Saturday, February 27, 2016

Anthony J. Minna: "Why God is in the Declaration but not the Constitution"

From the Journal of the American Revolution here. A taste:
The Declaration contains several other references to a higher power. The introduction states that the “Laws of Nature and Nature’s God” entitle the American people to a separate and equal station among the powers of the earth. In the conclusion, Congress appeals to “the Supreme Judge of the world” for the rectitude of its intentions and professes its “firm reliance on the protection of divine Providence.” In each case, reference to a deity serves to validate the assertion of independence.
The genius of the Declaration is the inclusive way the divine is given expression. The appellations of God are generic. Adherents of traditional theistic sects can read the words “Nature’s God,” “Creator,” and “Supreme Judge,” and understand them to mean the god they worship. The claims made on numerous Christian websites attest to this. Yet opponents of dogma read those same words and see an embracive, non-sectarian concept of divinity. This is no small testimony to the wisdom and foresight of the Founding Fathers. All Americans could support the Revolution and independence. All can regard their rights as unalienable, their liberty as inviolable.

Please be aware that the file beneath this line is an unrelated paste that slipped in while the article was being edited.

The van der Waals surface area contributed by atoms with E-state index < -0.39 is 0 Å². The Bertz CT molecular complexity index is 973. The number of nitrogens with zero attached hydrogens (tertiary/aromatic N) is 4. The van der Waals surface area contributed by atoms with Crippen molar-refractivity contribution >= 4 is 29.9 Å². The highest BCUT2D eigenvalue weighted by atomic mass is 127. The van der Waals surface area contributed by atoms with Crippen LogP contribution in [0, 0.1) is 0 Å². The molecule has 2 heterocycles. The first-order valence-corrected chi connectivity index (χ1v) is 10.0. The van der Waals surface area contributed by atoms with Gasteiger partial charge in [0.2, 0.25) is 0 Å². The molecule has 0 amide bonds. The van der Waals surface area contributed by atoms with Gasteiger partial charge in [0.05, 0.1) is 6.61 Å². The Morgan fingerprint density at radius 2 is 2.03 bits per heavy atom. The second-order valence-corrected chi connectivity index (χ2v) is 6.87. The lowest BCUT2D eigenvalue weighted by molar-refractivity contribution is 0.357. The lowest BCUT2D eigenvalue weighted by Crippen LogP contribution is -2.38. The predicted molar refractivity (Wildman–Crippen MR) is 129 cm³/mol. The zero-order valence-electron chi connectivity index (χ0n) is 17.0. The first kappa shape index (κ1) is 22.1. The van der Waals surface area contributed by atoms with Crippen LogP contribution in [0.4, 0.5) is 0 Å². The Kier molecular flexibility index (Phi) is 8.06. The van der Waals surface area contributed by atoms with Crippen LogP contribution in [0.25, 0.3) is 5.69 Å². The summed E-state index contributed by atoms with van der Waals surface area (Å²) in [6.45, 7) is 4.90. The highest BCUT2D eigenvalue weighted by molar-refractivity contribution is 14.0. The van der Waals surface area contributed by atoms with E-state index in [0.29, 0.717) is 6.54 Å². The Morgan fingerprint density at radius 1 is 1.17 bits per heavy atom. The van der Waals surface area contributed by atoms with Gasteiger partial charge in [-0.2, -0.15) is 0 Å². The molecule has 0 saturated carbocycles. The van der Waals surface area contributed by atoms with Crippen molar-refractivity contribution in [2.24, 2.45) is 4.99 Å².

Unlike the Declaration of Independence, the United States Constitution contains no reference to God. ...


Tom Van Dyke said...

Religion was left to the states. God is in every state constitution.

These godless constitution memes skip over that. The point is that there's still a higher law than man's, than the government's or Supreme Court's construal of the Constitution. Read "Letter from Birmingham Jail."

JMS said...

Tom - Your “God is in every state constitution” is another “meme that skips” over the state-by-state disestablishment trend against the Congregational church in New England, and the Anglican church in New York and from Maryland southward, from 1776 until 1833. Each of the nine colonies that had established churches in 1775 (Rhode Island, New Jersey, Pennsylvania and Delaware did not have established churches) and then became states after 1776, disestablished.

In alphabetical order, and I’ll abbreviate for concision: CT (1818); GA (1777); MD (1777); MA (1833); NH (1819); NY (1777); NC (1776); SC 1778) and VA (1786)